Twinsburg -- The Liberty Road sign touting Twinsburg Farmer's Market was enticing to Machelle Crowder.
But until July 21, she hadn't had the time to stop.
Crowder, of Twinsburg, and her daughter, Kayla Crowder, were among the estimated 200 people who ignored the hot sun and humidity to shop for fresh produce, baked goods and other items at 2695 Creekside Road July 21.
In its 12th year, the market is open Thursdays from 3 to 6:30 p.m. through Oct. 6 in the parking lot adjacent to Gander Mountain.
Crowder was eyeing the just picked, garden fresh vegetables offered by May's Farm of Randolph.
"I like fresh, locally grown produce," Crowder said.
Don May, who runs the 45-year-old farm, said he enjoys selling his produce at various farmer's markets.
May said he does up to eight markets a week.
"I get to meet a lot of people," May said. "Peppers and cucumbers are going well. Corn is normally better, but it's dragging its feet this year," he said.
Next door, McDivitt Family Maple offered free lemonade and tastes of their maple-glazed popcorn, granola and other treats, alongside pure maple syrup for sale, in single-serving sizes up to gallon jugs.
Mid-row of the tents and tables, Sharon Frazier manned a booth for Summit County Master Gardeners. She and a colleague handed out seed packets and information on attracting pollinators to the garden.
From other vendors, customers bought honey, fresh made baked goods, tasted and learned about different kinds of garlic and purchased treats for furry friends at home.
Kim Hinton, of Stow, brought her homemade dog treats to the Twinsburg Farmer's Market for the first time July 21.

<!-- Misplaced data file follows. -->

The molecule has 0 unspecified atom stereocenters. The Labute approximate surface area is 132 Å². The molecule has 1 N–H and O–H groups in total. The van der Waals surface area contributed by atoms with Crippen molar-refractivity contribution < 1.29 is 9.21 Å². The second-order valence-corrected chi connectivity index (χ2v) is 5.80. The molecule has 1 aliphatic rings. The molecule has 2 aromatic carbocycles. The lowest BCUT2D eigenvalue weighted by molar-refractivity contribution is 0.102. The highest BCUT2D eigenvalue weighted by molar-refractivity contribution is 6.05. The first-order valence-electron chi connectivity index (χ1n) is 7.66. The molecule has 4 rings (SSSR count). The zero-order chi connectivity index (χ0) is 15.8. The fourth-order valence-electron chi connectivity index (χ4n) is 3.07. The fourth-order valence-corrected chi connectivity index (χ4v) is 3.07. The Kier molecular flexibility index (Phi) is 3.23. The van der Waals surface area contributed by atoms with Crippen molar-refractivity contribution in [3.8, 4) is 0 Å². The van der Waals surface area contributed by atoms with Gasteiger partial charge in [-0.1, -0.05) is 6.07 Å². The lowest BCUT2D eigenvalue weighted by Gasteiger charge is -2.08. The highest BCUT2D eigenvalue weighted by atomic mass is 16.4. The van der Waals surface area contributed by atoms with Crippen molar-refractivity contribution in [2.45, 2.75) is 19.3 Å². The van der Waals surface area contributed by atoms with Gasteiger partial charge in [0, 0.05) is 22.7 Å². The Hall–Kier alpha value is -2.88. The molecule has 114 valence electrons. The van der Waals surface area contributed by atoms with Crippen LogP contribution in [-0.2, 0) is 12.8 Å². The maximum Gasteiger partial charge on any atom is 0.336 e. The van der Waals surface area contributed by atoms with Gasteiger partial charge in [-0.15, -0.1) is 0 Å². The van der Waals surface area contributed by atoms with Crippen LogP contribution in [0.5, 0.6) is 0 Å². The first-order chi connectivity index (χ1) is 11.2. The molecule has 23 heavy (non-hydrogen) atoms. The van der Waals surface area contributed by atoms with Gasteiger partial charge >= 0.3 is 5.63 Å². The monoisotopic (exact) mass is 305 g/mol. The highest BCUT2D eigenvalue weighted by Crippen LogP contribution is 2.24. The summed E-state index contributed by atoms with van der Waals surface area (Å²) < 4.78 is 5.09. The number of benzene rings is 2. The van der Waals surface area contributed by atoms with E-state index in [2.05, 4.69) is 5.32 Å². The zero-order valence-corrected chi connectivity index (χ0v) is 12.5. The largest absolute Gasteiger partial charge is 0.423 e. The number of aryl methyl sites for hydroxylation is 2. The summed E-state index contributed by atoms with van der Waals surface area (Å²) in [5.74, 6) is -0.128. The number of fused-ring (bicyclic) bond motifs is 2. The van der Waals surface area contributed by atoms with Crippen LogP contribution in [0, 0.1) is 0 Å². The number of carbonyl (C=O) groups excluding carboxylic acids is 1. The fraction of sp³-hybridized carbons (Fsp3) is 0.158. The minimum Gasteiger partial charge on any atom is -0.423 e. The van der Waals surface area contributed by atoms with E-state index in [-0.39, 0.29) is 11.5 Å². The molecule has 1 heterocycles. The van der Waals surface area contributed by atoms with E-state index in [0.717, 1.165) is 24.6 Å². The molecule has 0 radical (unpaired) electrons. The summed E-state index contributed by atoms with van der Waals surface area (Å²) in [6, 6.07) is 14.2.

Her business was born out of a need to provide unprocessed food and treats for Tiny, her sensitive 5-year-old chorkie [chihuahua and yorkie mix].
On this day, she offered cinnamon poppers, a mixture of carrots and cinnamon; chicken and apple biscuits; and others made with natural ingredients. They are also people friendly.
"I have eaten everything I make," Hinton said. "The cinnamon poppers are my favorite."
Irma McQueen, who recently moved to Twinsburg to care for a family member, also attended the market for the first time.
"I wanted to try something new," she said.
McQueen said she especially enjoyed learning about honey, honey combs and bees wax from a honey vendor.
"I learned about honey and honey combs and how they're used," she said.
The day was going well for Cossel Farms, with 14-year-old Andrew Marashlian waiting on customers.
Their Medina family farm has been a staple of the Twinsburg Farmer's Market since it began 12 years ago.
From a booth sandwiched between Summit County Master Gardeners and Maya's Baked Goods, Barbara Quinn manages the summer market, organized through the Twinsburg Parks and Recreation Department.
She started as a vendor, taking over the administrative duties in 2011.
On this day, the SWAT food truck of Macedonia (Stuffed With Amazing Taste) was serving burgers and other food, while an ice cream truck sold frozen treats. Quinn said she hopes to have at least one food truck every week or two for the rest of the season.
During her rare downtime in the three-and-a-half hours the market is open, Quinn can be found picking up produce for her family.
"We have a lot of good variety, local, home-grown," Quinn said. "I buy all my produce here during the summer."